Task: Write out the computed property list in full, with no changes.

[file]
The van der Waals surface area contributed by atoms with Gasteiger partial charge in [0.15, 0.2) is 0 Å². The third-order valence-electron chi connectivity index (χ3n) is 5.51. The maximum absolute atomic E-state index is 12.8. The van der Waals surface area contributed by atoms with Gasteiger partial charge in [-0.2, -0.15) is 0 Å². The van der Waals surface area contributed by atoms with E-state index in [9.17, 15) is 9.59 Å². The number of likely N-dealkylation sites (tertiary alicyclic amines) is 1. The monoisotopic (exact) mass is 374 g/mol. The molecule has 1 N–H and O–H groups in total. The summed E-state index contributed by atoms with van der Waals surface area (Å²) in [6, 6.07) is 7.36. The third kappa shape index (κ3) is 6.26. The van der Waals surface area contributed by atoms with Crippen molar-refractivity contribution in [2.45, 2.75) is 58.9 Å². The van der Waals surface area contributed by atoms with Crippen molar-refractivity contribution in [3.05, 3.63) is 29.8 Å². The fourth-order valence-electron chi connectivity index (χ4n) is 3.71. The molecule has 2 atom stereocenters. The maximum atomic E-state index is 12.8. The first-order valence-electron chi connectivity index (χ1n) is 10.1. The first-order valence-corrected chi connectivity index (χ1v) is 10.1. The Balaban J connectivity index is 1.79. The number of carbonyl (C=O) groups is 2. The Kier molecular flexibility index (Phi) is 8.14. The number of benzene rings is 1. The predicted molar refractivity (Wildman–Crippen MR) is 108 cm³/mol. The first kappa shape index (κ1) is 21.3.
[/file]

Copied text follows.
The van der Waals surface area contributed by atoms with Gasteiger partial charge in [0.15, 0.2) is 0 Å². The third-order valence-electron chi connectivity index (χ3n) is 5.51. The maximum absolute atomic E-state index is 12.8. The van der Waals surface area contributed by atoms with Gasteiger partial charge in [-0.2, -0.15) is 0 Å². The van der Waals surface area contributed by atoms with E-state index in [9.17, 15) is 9.59 Å². The number of likely N-dealkylation sites (tertiary alicyclic amines) is 1. The monoisotopic (exact) mass is 374 g/mol. The molecule has 1 N–H and O–H groups in total. The summed E-state index contributed by atoms with van der Waals surface area (Å²) in [6, 6.07) is 7.36. The third kappa shape index (κ3) is 6.26. The van der Waals surface area contributed by atoms with Crippen molar-refractivity contribution in [2.45, 2.75) is 58.9 Å². The van der Waals surface area contributed by atoms with Crippen molar-refractivity contribution in [3.05, 3.63) is 29.8 Å². The fourth-order valence-electron chi connectivity index (χ4n) is 3.71. The molecule has 2 atom stereocenters. The maximum atomic E-state index is 12.8. The first-order valence-electron chi connectivity index (χ1n) is 10.1. The first-order valence-corrected chi connectivity index (χ1v) is 10.1. The Balaban J connectivity index is 1.79. The number of carbonyl (C=O) groups is 2. The Kier molecular flexibility index (Phi) is 8.14. The number of benzene rings is 1. The predicted molar refractivity (Wildman–Crippen MR) is 108 cm³/mol. The first kappa shape index (κ1) is 21.3.